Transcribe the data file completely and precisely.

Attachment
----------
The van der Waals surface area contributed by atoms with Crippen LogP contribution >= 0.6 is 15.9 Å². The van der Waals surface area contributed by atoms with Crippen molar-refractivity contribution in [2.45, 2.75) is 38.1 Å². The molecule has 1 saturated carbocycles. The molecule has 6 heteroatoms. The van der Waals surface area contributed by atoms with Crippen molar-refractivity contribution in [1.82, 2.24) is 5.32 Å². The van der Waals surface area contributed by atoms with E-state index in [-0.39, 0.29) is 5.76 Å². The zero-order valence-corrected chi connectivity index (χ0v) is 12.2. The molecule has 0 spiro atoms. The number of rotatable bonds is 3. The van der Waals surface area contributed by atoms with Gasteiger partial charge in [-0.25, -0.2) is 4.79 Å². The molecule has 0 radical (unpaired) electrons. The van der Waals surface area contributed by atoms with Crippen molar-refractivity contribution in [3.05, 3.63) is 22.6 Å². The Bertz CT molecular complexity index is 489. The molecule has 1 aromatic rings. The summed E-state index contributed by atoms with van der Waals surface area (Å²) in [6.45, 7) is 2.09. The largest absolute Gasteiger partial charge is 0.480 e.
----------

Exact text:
The van der Waals surface area contributed by atoms with Crippen LogP contribution >= 0.6 is 15.9 Å². The van der Waals surface area contributed by atoms with Crippen molar-refractivity contribution in [2.45, 2.75) is 38.1 Å². The molecule has 1 saturated carbocycles. The molecule has 6 heteroatoms. The van der Waals surface area contributed by atoms with Crippen molar-refractivity contribution in [1.82, 2.24) is 5.32 Å². The van der Waals surface area contributed by atoms with E-state index in [-0.39, 0.29) is 5.76 Å². The zero-order valence-corrected chi connectivity index (χ0v) is 12.2. The molecule has 0 spiro atoms. The number of rotatable bonds is 3. The van der Waals surface area contributed by atoms with Gasteiger partial charge in [-0.25, -0.2) is 4.79 Å². The molecule has 0 radical (unpaired) electrons. The van der Waals surface area contributed by atoms with Crippen molar-refractivity contribution in [3.05, 3.63) is 22.6 Å². The Bertz CT molecular complexity index is 489. The molecule has 1 aromatic rings. The summed E-state index contributed by atoms with van der Waals surface area (Å²) in [6.45, 7) is 2.09. The largest absolute Gasteiger partial charge is 0.480 e.